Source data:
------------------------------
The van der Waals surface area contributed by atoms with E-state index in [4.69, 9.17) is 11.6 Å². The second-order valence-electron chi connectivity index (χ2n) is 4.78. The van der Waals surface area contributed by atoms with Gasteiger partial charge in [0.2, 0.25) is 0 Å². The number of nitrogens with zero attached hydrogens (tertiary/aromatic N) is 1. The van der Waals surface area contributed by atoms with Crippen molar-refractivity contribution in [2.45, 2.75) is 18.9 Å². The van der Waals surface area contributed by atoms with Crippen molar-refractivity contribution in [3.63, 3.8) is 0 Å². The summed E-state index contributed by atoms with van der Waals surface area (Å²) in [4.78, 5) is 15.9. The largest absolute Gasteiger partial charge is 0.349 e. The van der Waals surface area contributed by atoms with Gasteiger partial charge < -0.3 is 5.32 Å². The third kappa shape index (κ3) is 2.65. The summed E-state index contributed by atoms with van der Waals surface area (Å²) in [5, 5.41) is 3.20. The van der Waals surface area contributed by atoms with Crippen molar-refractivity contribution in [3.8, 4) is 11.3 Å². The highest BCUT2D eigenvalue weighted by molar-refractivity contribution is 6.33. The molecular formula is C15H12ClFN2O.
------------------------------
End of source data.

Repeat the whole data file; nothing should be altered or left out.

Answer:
The van der Waals surface area contributed by atoms with E-state index in [4.69, 9.17) is 11.6 Å². The second-order valence-electron chi connectivity index (χ2n) is 4.78. The van der Waals surface area contributed by atoms with Gasteiger partial charge in [0.2, 0.25) is 0 Å². The number of nitrogens with zero attached hydrogens (tertiary/aromatic N) is 1. The van der Waals surface area contributed by atoms with Crippen molar-refractivity contribution in [2.45, 2.75) is 18.9 Å². The van der Waals surface area contributed by atoms with Crippen molar-refractivity contribution in [3.63, 3.8) is 0 Å². The summed E-state index contributed by atoms with van der Waals surface area (Å²) in [4.78, 5) is 15.9. The largest absolute Gasteiger partial charge is 0.349 e. The van der Waals surface area contributed by atoms with Gasteiger partial charge < -0.3 is 5.32 Å². The third kappa shape index (κ3) is 2.65. The summed E-state index contributed by atoms with van der Waals surface area (Å²) in [5, 5.41) is 3.20. The van der Waals surface area contributed by atoms with Crippen molar-refractivity contribution in [3.8, 4) is 11.3 Å². The highest BCUT2D eigenvalue weighted by molar-refractivity contribution is 6.33. The molecular formula is C15H12ClFN2O.